By our original opinion delivered October 3rd, 1956, we affirmed the judgment of the Court of Civil Appeals, which in turn had reversed the trial court and rendered judgment for the respondent-defendant railroad on the ground that the verdict establishing a case of discovered peril was without support in the evidence. On rehearing we have concluded that this was error. Our original opinion is accordingly withdrawn and the following substituted therefor.
The petitioners (plaintiffs below) were the survivors and the workmen's compensation insurer of Alvin Benton Creech, who, while an employee of a road building contractor, was struck and killed by a train of the respondent on a narrow single track railroad bridge of the respondent over a heavily flooded creek south of Bishop and north of Kingsville, Texas. The deceased and a fellow employee, Lee, were on the bridge attempting to steer driftwood away from a downstream road bridge under construction by their employer. A sketch of the scene of the accident will be found in the published opinion of the Court of Civil Appeals. 284 S.W.2d 256, 259. We also refer to that opinion for a more detailed statement of the evidence.
The issues on discovered peril were the only liability issues submitted, and the corresponding answers in favor of the petitioners were the basis of the trial court's
Our actual problem is largely one of permissible reasoning on the part of the jury by way of inference from circumstances in evidence and reliance on part of the testimony while disregarding contrary parts of it. In keeping with the familiar rule for testing a verdict for "no evidence", we accept the evidence and permissible inferences therefrom most favorable to the verdict and so recite them unless otherwise indicated.
The accident occurred about 4 p. m. on a clear day in late April. The train, a "crack" passenger train of five cars and a diesel locomotive manned by an engineer and a fireman, was headed south. The general area was rural, open and level, and, for at least a mile north of the bridge, the track was straight and level, with no obstruction to vision between the locomotive and an object on the surface of the bridge, the latter being about 200 feet long, straight, flat and narrow, with no side rails or other superstructure, and no feature that would enable a person to remain on the bridge and yet avoid being struck by a passing train.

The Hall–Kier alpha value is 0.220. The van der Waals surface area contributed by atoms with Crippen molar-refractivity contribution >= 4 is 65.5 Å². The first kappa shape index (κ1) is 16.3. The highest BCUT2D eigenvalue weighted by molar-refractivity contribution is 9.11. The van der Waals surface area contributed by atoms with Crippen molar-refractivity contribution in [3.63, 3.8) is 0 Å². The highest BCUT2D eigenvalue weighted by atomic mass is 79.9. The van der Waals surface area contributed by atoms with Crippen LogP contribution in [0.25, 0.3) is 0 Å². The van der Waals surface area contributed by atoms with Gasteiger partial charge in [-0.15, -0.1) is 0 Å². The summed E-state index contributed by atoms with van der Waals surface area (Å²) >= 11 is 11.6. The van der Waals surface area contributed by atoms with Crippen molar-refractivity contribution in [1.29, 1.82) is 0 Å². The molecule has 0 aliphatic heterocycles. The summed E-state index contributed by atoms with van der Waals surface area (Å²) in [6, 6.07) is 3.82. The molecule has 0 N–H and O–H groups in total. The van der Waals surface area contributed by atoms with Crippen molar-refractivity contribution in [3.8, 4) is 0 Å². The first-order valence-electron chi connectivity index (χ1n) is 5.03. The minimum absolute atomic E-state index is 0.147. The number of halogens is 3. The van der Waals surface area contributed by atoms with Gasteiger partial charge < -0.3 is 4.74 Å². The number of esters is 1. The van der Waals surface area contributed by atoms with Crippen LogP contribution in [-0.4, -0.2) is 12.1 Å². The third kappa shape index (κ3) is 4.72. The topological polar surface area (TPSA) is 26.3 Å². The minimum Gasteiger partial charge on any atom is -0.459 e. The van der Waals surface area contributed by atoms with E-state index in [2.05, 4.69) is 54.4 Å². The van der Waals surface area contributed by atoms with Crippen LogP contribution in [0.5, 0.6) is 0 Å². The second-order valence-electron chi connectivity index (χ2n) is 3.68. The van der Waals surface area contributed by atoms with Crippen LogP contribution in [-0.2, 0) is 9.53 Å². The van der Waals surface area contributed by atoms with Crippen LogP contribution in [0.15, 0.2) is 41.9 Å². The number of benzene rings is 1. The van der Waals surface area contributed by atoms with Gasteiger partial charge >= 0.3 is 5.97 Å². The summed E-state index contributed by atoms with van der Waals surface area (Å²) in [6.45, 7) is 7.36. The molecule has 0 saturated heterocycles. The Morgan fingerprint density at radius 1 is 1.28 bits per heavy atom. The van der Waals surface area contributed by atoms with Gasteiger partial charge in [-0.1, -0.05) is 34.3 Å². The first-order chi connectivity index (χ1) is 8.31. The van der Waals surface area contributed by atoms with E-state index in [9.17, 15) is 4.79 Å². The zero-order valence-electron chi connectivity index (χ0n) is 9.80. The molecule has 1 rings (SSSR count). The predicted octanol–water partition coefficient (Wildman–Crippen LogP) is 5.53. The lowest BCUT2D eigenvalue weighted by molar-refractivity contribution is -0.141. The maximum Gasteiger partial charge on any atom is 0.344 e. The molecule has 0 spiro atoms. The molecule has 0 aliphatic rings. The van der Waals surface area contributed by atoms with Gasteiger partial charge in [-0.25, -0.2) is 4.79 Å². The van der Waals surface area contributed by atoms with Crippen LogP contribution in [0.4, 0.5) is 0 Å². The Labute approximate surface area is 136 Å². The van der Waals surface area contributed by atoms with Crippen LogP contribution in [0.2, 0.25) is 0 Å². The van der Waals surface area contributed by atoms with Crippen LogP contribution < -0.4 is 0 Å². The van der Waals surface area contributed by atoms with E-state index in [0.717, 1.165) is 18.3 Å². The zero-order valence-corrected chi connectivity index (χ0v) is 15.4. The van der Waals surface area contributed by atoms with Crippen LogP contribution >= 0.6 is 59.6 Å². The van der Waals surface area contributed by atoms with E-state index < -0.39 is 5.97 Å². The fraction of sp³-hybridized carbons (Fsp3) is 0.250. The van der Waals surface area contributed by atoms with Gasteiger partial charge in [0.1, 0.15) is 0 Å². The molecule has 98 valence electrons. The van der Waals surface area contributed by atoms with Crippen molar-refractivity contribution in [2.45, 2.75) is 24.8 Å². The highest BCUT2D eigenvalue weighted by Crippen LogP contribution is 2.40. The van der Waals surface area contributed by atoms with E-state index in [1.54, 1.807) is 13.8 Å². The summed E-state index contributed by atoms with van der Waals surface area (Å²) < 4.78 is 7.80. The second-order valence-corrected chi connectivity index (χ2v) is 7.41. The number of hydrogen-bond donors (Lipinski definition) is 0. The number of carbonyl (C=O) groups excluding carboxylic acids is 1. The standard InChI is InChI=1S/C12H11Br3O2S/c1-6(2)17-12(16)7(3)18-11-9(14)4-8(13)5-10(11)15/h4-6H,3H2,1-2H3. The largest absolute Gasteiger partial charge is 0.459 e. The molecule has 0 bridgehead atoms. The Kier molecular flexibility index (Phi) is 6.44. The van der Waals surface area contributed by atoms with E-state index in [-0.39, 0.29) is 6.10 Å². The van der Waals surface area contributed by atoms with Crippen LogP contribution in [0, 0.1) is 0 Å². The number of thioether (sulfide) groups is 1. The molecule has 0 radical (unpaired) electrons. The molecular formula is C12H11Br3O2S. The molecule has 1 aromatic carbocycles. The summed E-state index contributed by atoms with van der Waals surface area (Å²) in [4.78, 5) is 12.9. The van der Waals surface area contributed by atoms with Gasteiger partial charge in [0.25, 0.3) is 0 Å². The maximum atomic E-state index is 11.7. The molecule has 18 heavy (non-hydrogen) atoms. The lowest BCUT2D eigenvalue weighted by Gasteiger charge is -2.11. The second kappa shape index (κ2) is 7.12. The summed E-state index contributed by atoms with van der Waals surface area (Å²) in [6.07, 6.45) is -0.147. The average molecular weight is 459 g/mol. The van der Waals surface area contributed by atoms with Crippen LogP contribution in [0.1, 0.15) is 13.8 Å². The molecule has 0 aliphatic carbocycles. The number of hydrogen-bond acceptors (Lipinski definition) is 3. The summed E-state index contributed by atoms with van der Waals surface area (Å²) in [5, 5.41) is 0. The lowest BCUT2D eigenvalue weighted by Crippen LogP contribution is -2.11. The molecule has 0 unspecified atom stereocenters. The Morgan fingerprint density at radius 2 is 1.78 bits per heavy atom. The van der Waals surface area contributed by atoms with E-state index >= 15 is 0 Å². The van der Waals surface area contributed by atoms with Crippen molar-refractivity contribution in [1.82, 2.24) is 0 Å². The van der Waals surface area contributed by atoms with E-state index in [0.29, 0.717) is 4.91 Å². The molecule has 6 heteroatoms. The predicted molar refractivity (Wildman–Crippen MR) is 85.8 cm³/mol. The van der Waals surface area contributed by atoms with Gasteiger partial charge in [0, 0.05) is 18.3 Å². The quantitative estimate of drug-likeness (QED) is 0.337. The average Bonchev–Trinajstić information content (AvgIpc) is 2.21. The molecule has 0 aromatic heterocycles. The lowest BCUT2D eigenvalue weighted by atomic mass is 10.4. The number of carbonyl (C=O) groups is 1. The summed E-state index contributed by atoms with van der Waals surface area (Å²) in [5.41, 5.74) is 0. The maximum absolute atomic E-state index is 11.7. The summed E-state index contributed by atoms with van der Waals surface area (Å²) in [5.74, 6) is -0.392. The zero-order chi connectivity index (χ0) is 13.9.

The deceased and his fellow employee on the bridge first became aware of the train's approach while they were standing somewhat less than 100 feet south of its north end and forthwith ran toward the south end, with Creech about two strides behind Lee and the train approaching from behind both. At approximately the south end, Lee jumped to the safety of the stream's bank, but just as he landed, Creech's body, struck by the train, fell near him.
The train as it approached the bridge was traveling at high speed, and did not come to a stop until the rear end was about 1,500 feet south of the south end of the bridge. There was some testimony from bystander witnesses that the train did not appear to slow down prior to the actual collision.
The only direct evidence as to either the time of realization of the peril of the two men by the railroad operatives or the steps taken by the latter to avoid the accident, was the deposition testimony of the fireman, Lawrence, introduced under the adverse party rule. The testimony of the engineer, while available, was not used by either party. The fireman testified that, as the train approached the bridge, it was running at about 60 miles per hour, or 88 feet per second, and in effect, that he and the engineer first realized the perilous situation of Creech and his fellow employee when the locomotive was about 400 feet north of the bridge, that is, about 600 feet from where Creech was struck, up to which point no effort had been made to reduce speed. He also testified that he himself took no preventive action at that time, because he saw that the engineer "was blowing his horn and getting his brake in the emergency place". He also testified that, some five seconds prior to that time, he saw "something" on the bridge but did not realize that it was men until reaching the further point stated, although visibility was such that he "could" see a man "safely" three-fourths of a mile ahead of him and did not know why he and the engineer did not see the men sooner than they did. He also admitted familiarity with the character and condition of the bridge and the flooded condition of the stream.
The fireman estimated that, from the speed stated, the train could be stopped